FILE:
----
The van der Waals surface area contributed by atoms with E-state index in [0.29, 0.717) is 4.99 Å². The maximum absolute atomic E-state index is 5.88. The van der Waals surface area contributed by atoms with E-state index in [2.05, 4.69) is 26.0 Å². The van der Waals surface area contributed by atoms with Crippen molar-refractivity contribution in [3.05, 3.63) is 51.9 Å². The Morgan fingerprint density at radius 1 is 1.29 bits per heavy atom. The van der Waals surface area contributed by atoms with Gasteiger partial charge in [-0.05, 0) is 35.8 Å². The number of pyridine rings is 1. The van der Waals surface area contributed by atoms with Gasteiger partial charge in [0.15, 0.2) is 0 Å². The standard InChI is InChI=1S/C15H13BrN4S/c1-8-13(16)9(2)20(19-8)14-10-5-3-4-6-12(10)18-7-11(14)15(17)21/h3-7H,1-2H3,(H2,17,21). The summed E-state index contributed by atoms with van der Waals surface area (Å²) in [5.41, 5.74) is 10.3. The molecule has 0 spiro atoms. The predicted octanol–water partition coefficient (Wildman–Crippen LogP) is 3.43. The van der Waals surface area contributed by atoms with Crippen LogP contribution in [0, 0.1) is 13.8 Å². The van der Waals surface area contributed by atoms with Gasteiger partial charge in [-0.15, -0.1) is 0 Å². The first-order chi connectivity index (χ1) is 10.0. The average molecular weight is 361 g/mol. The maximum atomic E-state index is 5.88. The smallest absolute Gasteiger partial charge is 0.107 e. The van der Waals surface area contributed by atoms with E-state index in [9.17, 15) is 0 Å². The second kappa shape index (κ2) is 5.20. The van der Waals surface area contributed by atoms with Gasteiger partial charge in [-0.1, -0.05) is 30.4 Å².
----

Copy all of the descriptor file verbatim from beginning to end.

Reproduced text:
The van der Waals surface area contributed by atoms with E-state index in [0.29, 0.717) is 4.99 Å². The maximum absolute atomic E-state index is 5.88. The van der Waals surface area contributed by atoms with E-state index in [2.05, 4.69) is 26.0 Å². The van der Waals surface area contributed by atoms with Crippen molar-refractivity contribution in [3.05, 3.63) is 51.9 Å². The Morgan fingerprint density at radius 1 is 1.29 bits per heavy atom. The van der Waals surface area contributed by atoms with Gasteiger partial charge in [-0.05, 0) is 35.8 Å². The number of pyridine rings is 1. The van der Waals surface area contributed by atoms with Gasteiger partial charge in [0.15, 0.2) is 0 Å². The standard InChI is InChI=1S/C15H13BrN4S/c1-8-13(16)9(2)20(19-8)14-10-5-3-4-6-12(10)18-7-11(14)15(17)21/h3-7H,1-2H3,(H2,17,21). The summed E-state index contributed by atoms with van der Waals surface area (Å²) in [5.41, 5.74) is 10.3. The molecule has 0 spiro atoms. The predicted octanol–water partition coefficient (Wildman–Crippen LogP) is 3.43. The van der Waals surface area contributed by atoms with Crippen LogP contribution in [0, 0.1) is 13.8 Å². The van der Waals surface area contributed by atoms with Gasteiger partial charge in [-0.15, -0.1) is 0 Å². The first-order chi connectivity index (χ1) is 10.0. The average molecular weight is 361 g/mol. The maximum atomic E-state index is 5.88. The smallest absolute Gasteiger partial charge is 0.107 e. The van der Waals surface area contributed by atoms with E-state index in [9.17, 15) is 0 Å². The second kappa shape index (κ2) is 5.20. The van der Waals surface area contributed by atoms with Gasteiger partial charge in [-0.1, -0.05) is 30.4 Å².